Tinsel, Turkey, and Travel, Oh My! Holiday Pet Safety
‘Tis the season for glittery holiday decorations, delicious food, and family gatherings. Many of the holiday delights we look forward to all year can pose problems for our pets, though. WIth a little careful planning and our holiday pet safety tips, you and your pets can have a safe and fun holiday season.
Holiday decorations, like tinsel, ornaments, and a Hanukkah menorah or Christmas tree mark our holiday season with a beautiful aesthetic. However, they can also be irresistible to our pets, especially cats!
Christmas tree – The Christmas tree might be one of the most enticing holiday decorations, and many cats and dogs can’t resist going in for a closer look. It’s one of the toughest holiday pet safety challenges! You could try securing the tree to the wall, removing all the tempting decorations, or getting a smaller tabletop tree that can be safely located away from pets.
Ornaments – These sparkly and glittery decorations are so lovely, but are a real threat to holiday pet safety if ingested. They can cause big problems, such as intestinal punctures or blockages, sometimes requiring surgery. Hang lights high, consider eliminating tinsel all together, and look for felt or unbreakable ornaments instead.
Poisonous plants – Another common decoration that can be toxic to pets, especially cats, are poisonous holiday plants. Holly, amaryllis, mistletoe, poinsettias, and lilies can all cause problems from stomach upset to mouth irritation, and even kidney failure. Steer clear of these by substituting silk flowers or other faux foliage without any added ribbons or decorations that your pet can ingest.
It’s best to keep holiday foods away from pets. To include them safely in holiday food and treats, make some for them yourself or buy treats formulated especially for pets. Many holiday foods are toxic, or can cause stomach upset or pancreatitis. Nothing spoils holiday cheer like an emergency visit to your veterinarian, so avoid these holiday foods in particular:
- Chocolate, including baking chocolate and hot chocolate
- Macadamia nuts
- Table scraps
- Yeast dough
- Candy and treats containing Xylitol
- Grapes and raisins
- Onions, garlic, and chives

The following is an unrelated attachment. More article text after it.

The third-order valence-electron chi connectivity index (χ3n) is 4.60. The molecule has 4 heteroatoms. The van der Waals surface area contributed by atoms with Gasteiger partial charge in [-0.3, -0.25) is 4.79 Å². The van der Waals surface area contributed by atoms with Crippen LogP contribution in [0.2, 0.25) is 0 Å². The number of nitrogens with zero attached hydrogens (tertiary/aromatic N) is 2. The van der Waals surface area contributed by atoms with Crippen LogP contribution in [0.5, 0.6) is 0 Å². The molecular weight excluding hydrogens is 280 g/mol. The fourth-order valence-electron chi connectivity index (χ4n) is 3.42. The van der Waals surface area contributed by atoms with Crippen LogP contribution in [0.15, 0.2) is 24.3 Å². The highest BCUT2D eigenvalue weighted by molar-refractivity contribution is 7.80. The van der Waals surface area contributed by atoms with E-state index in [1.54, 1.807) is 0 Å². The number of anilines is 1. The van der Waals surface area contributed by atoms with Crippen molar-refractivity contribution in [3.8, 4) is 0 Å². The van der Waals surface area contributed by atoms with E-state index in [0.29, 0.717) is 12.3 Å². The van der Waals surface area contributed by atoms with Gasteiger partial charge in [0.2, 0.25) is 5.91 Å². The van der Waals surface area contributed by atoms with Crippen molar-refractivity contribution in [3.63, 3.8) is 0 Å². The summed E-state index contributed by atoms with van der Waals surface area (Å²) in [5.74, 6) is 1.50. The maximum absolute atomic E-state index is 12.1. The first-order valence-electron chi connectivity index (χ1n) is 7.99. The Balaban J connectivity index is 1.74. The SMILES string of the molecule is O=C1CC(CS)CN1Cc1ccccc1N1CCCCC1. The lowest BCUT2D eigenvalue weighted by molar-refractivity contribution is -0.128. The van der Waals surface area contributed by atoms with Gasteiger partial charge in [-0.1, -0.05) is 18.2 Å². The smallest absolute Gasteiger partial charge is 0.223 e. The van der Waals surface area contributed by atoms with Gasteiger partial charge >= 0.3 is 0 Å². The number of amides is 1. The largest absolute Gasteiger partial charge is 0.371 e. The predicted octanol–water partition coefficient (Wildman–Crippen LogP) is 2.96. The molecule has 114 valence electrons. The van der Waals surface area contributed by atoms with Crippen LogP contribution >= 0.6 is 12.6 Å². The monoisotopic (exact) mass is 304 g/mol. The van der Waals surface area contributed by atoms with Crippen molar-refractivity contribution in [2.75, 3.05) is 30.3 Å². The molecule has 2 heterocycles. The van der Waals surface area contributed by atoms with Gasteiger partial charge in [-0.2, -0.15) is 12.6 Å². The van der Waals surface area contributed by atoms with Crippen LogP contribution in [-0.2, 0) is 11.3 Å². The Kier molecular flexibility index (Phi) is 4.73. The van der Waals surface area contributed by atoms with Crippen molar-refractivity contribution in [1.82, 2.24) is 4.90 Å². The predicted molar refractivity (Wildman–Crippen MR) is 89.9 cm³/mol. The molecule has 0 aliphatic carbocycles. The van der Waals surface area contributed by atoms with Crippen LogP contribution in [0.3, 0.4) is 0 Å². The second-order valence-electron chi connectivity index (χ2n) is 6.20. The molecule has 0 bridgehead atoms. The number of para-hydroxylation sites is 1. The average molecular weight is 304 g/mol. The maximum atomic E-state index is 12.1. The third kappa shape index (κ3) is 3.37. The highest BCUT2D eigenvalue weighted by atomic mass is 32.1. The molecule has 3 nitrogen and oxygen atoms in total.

Visitors and Travel
Sharing our home and traveling to be with family and friends are both wonderful ways to mark the holiday season. Keep in mind a few tips to help your pet adjust to this change in their normal routine.
Visitors – Some pets can become nervous around visitors. All pets should have a quiet place, like a separate room or their crate, where they can retreat from the action. Inform visitors that you have pets, and make sure that you are watching the exits when people come and go to avoid your pet getting out and potentially hurt or lost. Speaking of lost, make sure your pet has a microchip, the single best way to ensure a reunion with you.
Travel – Holiday travel can be especially stressful on pets. Long car rides or crowded airports can cause anxiety and take careful planning and preparation to be successful. If you are traveling with your pets, call us early to discuss required immunizations and a health certificate for travel. You should also call your airline (if flying) to understand their procedures for flying with pets.
If you choose to travel without your pets, call us to discuss the accommodations we offer for pet boarding. You can be assured that your furry friends or exotic pets will be well taken care of and loved like family while you’re away from home.
Take some time this holiday season to think about how to include your pets safely in your holiday plans. If you have any questions or would like more ideas, feel free to contact us at Dickinson Animal Hospital and Pet Wellness Center.